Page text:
Speaker: Henry Pollack is Emeritus Professor of Geophysics at the University of Michigan. He has served on many advisory panels for the National Science Foundation and the National Research Council, testified before the National Academy of Science, and provided briefings about climate change to Congress and the White House. His work on this topic is published widely in scientific journals. He is a scientific advisor to former Vice-President Al Gore’s Climate Reality Leadership Project and was a contributing author to the Nobel Prize-winning Intergovernmental Panel on Climate Change (IPCC) Fourth Assessment Report. He is an elected fellow of the American Geophysical Union, the Geological Society of America, and the American Association for the Advancement of Science. Pollack authored Uncertain Science … Uncertain World (Cambridge University Press 2003), a book aimed at a non-scientific audience, in which he discusses scientific uncertainty and the role it plays in the formulation of public policy. In a second book, A World Without Ice (Penguin 2009), he guides readers thtough the topic of global climate change as seen through the prism of ice. He received his Ph.D. in Geophysics from the University of Michigan in 1963.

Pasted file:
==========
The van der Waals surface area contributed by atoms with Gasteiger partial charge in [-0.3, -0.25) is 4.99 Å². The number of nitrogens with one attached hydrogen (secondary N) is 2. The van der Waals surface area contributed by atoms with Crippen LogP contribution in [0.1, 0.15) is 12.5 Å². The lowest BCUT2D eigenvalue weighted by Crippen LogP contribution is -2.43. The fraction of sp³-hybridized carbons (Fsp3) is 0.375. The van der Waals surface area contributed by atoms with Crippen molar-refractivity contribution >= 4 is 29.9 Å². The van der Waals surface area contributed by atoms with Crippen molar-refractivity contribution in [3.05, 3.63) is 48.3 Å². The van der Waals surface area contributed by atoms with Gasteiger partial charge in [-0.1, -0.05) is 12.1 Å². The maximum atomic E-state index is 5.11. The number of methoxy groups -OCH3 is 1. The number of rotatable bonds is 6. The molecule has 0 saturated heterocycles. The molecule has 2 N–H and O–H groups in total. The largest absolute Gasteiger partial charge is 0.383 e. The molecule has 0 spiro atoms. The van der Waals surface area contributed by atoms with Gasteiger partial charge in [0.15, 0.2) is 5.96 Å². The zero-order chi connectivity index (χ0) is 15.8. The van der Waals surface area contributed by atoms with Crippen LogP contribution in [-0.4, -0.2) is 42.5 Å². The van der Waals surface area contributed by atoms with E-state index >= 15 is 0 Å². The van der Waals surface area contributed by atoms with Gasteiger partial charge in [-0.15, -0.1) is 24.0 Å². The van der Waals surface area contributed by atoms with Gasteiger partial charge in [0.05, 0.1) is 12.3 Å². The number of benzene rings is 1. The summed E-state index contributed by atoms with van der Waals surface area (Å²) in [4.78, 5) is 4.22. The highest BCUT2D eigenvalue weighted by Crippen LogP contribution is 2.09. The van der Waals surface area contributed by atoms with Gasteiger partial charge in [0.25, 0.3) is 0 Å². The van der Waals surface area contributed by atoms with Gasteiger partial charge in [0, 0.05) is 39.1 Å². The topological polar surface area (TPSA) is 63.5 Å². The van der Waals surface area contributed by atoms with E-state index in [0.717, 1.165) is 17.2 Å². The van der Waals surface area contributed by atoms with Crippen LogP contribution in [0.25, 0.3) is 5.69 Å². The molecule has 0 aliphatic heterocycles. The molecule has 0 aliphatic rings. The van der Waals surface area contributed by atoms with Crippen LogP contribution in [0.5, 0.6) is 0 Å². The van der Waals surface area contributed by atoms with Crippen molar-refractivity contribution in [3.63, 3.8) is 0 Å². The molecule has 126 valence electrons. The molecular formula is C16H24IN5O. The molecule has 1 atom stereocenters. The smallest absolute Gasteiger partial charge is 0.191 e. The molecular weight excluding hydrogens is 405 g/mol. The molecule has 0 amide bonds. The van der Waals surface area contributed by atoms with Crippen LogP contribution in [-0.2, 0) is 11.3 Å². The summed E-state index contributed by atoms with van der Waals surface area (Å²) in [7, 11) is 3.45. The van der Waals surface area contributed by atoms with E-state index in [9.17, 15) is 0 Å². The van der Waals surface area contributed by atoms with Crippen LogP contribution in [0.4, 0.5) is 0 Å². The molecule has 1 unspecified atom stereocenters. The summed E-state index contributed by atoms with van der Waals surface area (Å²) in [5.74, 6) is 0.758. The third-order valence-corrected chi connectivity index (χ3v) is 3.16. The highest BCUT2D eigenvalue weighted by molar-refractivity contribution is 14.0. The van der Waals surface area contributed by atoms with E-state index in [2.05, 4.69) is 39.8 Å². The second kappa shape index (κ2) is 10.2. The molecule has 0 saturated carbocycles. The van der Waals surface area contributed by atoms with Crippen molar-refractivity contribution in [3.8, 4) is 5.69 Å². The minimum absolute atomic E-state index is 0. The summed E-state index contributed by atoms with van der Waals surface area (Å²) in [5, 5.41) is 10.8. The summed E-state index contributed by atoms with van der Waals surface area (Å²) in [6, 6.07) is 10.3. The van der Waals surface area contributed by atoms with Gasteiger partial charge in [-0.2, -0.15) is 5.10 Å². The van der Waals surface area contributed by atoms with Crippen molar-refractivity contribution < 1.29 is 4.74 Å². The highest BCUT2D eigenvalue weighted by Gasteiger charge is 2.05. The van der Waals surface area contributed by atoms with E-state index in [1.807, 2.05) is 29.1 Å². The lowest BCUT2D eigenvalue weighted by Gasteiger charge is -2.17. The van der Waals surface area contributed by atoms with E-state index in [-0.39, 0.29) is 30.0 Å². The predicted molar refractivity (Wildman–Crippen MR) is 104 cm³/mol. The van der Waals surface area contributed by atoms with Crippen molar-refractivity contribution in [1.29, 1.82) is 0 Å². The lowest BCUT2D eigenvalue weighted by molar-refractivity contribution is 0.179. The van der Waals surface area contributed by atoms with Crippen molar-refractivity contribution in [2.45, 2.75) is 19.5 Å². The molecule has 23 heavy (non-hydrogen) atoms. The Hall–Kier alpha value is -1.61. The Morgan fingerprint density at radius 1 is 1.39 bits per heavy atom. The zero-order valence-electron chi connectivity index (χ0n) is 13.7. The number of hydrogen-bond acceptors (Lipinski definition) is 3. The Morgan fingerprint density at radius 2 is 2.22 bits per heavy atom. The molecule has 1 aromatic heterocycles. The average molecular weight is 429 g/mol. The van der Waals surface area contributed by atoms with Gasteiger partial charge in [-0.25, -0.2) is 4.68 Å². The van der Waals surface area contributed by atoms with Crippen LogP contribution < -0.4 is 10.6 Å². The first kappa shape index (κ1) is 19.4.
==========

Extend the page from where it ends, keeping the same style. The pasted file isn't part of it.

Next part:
The Earth’s climate has changed throughout history. Just in the last 650,000 years, there have been seven cycles of glacial advance and retreat, with the abrupt end of the last ice age about 7,000 years ago marking the beginning of the modern climate era — and of human civilization. Most of these climate changes can be attributed to minute variations in the earth’s orbit that change the amount of solar energy our planet receives. The current warming trend is altogether different. There is a greater than 95 percent probability that this trend is the result, not of natural phenomena, but of human activity since the mid-20th century. The heat-trapping nature of carbon dioxide and other gases, i.e. their ability to affect the transfer of infrared energy through the atmosphere, was first demonstrated in the mid-19th century; ice cores drawn then as well as now from Greenland, Antarctica, and tropical mountain glaciers show that the earth’s climate responds to changes in greenhouse gas levels. Additional evidence to the same effect can also be found in tree rings, ocean sediments, coral reefs, and layers of sedimentary rocks: current warming is occurring roughly ten times faster than the average rate of ice-age-recovery warming. Anecdotal evidence of that is familiar to us all. Polar bear habitats in Alaska are threatened by receding sea ice. Migration of fish stocks due to warming ocean water threaten to decimate the livelihood of coastal communities in the Gulf of Maine. Persistent drought plagues the western United States. Hard evidence backs these perceptions up. Earth-orbiting satellites and other technological advances now enable scientists to collect many different types of information about our planet and its climate on a global scale. This body of data, collected over many years, reveals the signals of a changing climate. Our speaker will discuss the resulting challenge that confronts us.